Is the vaccine compulsory?

Individual equestrian associations and industry bodies can and have introduced mandatory Hendra vaccination within their organisations, including Equestrian NSW, the Royal Queensland Show (“the Ekka“), Samford Show Society (QLD), North Coast National A & I Society (NSW) and Pines River Show (QLD). Equestrian Australia and Racing QLD have previously announced that they are committed to introducing mandatory vaccination in the near future. Many private riding schools and agistment properties have also made vaccination a compulsory requirement.

Commonwealth and State Governments do not have mandatory Hendra vaccinations requirements at this time. Contact your equestrian organisation directly to enquire about their policy on Hendra vaccination.

My horse has been vaccinated. Now what?

There are two ways that your horse’s vaccination status can be verified;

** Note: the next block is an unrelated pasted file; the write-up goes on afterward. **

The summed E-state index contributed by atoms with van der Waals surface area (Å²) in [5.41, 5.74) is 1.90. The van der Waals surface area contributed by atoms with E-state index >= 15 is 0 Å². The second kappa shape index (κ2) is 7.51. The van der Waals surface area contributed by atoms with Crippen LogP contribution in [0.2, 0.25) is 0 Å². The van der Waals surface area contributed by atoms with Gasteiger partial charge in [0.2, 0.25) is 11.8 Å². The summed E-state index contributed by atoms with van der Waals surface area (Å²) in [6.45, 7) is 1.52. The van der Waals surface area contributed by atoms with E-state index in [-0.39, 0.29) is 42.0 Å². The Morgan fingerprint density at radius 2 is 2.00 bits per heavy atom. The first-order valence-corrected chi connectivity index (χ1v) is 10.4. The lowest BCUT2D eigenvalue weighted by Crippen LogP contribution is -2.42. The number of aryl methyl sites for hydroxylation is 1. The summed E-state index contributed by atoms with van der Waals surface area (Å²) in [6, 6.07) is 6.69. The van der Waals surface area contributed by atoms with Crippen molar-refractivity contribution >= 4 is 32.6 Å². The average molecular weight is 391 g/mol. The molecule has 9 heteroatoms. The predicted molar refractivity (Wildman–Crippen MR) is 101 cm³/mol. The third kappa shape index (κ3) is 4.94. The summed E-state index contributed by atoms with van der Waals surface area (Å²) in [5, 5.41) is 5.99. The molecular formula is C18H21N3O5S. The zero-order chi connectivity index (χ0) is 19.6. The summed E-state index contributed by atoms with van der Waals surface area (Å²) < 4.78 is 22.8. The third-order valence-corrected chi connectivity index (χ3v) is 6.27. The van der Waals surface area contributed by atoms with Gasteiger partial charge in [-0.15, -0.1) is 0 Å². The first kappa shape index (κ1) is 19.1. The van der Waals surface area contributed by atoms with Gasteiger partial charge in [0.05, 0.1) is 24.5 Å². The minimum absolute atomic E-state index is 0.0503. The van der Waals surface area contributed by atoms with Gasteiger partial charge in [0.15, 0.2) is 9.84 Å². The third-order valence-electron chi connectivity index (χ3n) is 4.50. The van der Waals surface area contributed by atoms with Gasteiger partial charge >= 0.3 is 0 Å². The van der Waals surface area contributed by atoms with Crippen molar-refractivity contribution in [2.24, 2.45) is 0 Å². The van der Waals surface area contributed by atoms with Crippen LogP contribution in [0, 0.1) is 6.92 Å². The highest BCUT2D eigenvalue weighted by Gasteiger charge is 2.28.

1. Following completion of the initial vaccination course, a certificate will be emailed to you
  2. Your horse’s vaccination status and microchip number will be recorded on the Vaccination Registry and accessible through www.health4horses.com.au


Who can access the vaccination data on the registry?

The date of every dose of the Hendra vaccine administered, along with the horse’s microchip number, is recorded on the Vaccination Registry by the veterinarian who administers the vaccine. Only registered and accredited veterinarians can update any of the information listed on the Registry.